May 18, 2010

Robocop Review

When it arrived on the big screen in 1987, Paul Verhoeven's RoboCop was like a high-voltage jolt of electricity, blending satire, thrills, and abundant violence with such energized gusto that audiences couldn't help feeling stunned and amazed. The movie was a huge hit, and has since earned enduring cult status as one of the seminal science fiction films of the 1980s.

Followed by two sequels, a TV series, and countless novels and comic books, this original RoboCop is still the best by far, largely due to the audacity and unbridled bloodlust of director Verhoeven. However, the reasons many enjoyed the film are also the reasons some will surely wish to avoid it. Critic Pauline Kael called the movie a dubious example of "gallows pulp," and there's no denying that its view of mankind is bleak, depraved, and graphically violent.

In the Detroit of the near future, a policeman (Peter Weller) is brutally gunned down by drug-dealing thugs and left for dead, but he survives (half of him, at least) and is integrated with state-of-the-art technology to become a half-robotic cop of the future, designed to revolutionize law enforcement. As RoboCop holds tight to his last remaining shred of humanity, he relentlessly pursues the criminals who "killed" him. All the while, Verhoeven (from a script by Edward Neumeier and Michael Miner) injects this high-intensity tale with wickedly pointed humor and satire aimed at the men and media who cover a city out of control.

At the time of its release, Robocop was scoffed by critics who elected to evaluate the production based on its title and premise alone. However, those who watched the movie found it capable not only of generating the expected visceral reaction, but also being highly entertaining with it's story and characters. Robocop was a financial success for Orion Pictures, which subsequently made the unfortunate decision to move forward with a sequel. Verhoeven wisely did not return, instead turning his attention to work with Schwarzenegger in Total Recall (another crowning achievement in my opinion).

There's no denying that the film has become something of a science fiction landmark. Filled with intriguing concepts and prophetic ideas (the first appearance of a DVD, perhaps?), the film presents a future that's entirely plausible. Screenwriters Ed Neumeier and Michael Miner effectively establish this world as a believable one; this certainly isn't the sort of ideal utopian society as seen in other sci-fi works like 'Star Trek'.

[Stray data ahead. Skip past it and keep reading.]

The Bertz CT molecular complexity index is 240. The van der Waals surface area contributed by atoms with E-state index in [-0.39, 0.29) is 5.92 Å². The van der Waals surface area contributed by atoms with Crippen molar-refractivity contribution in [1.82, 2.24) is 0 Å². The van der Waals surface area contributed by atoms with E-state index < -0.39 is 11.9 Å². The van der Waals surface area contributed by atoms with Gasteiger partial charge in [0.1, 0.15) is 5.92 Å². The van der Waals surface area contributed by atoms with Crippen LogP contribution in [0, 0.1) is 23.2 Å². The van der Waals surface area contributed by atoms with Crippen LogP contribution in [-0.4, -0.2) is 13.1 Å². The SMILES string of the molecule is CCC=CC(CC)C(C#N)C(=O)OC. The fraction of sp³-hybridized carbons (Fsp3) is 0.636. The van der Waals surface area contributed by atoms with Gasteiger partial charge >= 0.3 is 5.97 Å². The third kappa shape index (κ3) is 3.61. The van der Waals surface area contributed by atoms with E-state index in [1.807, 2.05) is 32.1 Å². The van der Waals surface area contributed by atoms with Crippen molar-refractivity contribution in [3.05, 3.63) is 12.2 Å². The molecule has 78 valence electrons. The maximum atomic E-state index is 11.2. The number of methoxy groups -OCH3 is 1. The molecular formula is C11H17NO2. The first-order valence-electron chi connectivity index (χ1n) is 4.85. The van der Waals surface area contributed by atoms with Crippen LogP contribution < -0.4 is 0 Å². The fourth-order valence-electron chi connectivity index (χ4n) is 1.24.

The film marked Verhoeven's Hollywood debut, and it's hard not to be impressed by his audacious sense of style. He's never been known for his restraint, something that's particularly true here (and even more so in the unrated director's cut). He doesn't direct so much as he attacks, exposing audiences to things they never thought they'd see (ie Murphy's exploding hand).

Of course, it's impossible to talk about Robocop without discussing Weller's amazing performance. Weller is essentially playing two characters here - Alex Murphy and Robo himself - and the actor does a fantastic job of keeping them separate, while leaving enough of Murphy in Robocop to allow some of his humanity to occasionally seep through. It's really a testament to Weller's skill and commitment that we never question the presence of Robocop, despite the flashy costume and crazy one-liners.

And then there are the various villains, constantly stealing the spotlight from Robo and with good reason. The core trio of baddies - Ferrer's Bob Morton, Ronny Cox's Dick Jones, and Kurtwood Smith's Clarence Boddicker - are so fascinating and appropriately cast that it'd be easy to envision an entire movie built around each of them. The remarkable thing is that none of these actors were previously known for playing evil characters prior to Robocop. Verhoeven saw something in these performers indicating their proclivity towards portraying such vile figures.

The special effects work - particularly Phil Tippett's stop-motion animation and Rob Bottin's design of the Robocop suit - is flawless, contributing to the overall world as envisioned by Verhoeven. If you've never seen, go see it now!

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